Researchers of the NIMS International Center for Materials Nanoarchitectonics (MANA) succeeded in developing a gel material which is capable of releasing drugs in response to pressure applied by the patient.
The precise methodology of Richard Feynman's famous double-slit thought-experiment - a cornerstone of quantum mechanics that showed how electrons behave as both a particle and a wave - has been followed in full for the very first time.
One of the oldest forms of computer memory is back again - but in a 21st century microscopic device designed by physicists at the National Institute of Standards and Technology for possible use in a quantum computer.
The Nanodermatology Society recently held its 3rd annual meeting, in conjunction with the 71st meeting of the American Academy of Dermatolog. Clinicians, scientists, and members of industry from around the globe met in person to present their research, integrate their knowledge, and develop partnerships for future collaborations.
The self-assembly of gold nanoparticles coated with specific organic ions in water was observed by researchers using in-situ transmission electron microscopy equipped with a liquid cell. The Au NPs formed one-dimensional chains within a few minutes.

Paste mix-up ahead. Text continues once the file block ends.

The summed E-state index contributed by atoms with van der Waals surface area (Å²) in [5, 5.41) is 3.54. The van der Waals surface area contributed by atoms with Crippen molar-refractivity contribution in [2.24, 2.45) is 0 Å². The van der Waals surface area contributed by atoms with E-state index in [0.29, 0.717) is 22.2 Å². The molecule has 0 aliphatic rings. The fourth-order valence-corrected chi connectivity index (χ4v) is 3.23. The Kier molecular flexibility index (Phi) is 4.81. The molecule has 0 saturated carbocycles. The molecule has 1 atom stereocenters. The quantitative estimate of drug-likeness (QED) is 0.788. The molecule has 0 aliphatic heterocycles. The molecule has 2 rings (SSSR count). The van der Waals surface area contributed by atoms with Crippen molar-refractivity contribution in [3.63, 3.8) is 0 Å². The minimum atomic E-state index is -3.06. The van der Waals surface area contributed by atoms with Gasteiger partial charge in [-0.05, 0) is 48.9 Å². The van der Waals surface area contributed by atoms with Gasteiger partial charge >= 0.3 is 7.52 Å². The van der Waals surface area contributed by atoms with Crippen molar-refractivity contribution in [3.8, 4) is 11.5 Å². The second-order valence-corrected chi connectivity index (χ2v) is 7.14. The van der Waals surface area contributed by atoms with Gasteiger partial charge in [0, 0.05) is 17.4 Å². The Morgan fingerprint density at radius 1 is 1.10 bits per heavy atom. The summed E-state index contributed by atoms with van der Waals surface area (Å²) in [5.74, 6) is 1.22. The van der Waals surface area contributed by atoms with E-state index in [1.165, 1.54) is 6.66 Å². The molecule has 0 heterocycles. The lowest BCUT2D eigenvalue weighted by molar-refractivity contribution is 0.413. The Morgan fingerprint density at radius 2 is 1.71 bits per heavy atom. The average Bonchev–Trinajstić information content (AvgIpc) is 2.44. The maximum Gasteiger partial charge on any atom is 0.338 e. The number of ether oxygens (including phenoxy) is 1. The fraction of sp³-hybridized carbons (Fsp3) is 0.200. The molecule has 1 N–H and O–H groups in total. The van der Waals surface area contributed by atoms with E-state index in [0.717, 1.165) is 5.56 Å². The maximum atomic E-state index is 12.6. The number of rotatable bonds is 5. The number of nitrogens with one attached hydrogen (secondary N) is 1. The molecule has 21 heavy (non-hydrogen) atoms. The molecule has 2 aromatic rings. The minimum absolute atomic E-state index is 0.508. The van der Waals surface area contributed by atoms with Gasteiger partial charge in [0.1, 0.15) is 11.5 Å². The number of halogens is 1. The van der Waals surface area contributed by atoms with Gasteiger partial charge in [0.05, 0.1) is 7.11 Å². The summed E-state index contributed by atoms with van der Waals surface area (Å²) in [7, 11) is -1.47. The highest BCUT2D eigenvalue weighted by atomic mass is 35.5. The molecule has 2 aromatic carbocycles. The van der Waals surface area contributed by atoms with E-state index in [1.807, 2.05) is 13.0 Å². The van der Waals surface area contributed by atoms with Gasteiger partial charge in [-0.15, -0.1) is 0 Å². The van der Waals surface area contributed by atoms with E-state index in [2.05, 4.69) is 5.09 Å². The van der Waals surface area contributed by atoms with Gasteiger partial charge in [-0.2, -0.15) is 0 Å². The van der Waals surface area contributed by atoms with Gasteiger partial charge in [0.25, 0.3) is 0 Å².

The NANOTHER project has been a European research project with the double objective of developing nanoparticles capable of locating of tumors and eliminating the pertinent cancer, releasing the pharmaceutical drug within the nanoparticles in a controlled manner.
Researchers from North Carolina State University have developed a new technique for creating stronger, lightweight magnesium alloys that have potential structural applications in the automobile and aerospace industries.
A twist on thin-film technology may provide a way to optically detect and analyze multiple substances simultaneously, leading to quicker diagnostics in such industries as health care and homeland security, according to Penn State researchers.
In nature, the bacterium Geobacter sulfurreducens uses these nanowires, called pili, to transport electrons to remote iron particles or other microbes, but the benefits of these wires can also be harnessed by humans for use in fuel cells or bioelectronics. A new study reveals that a core of aromatic amino acids are required to turn these hair-like appendages into functioning electron-carrying biological wires.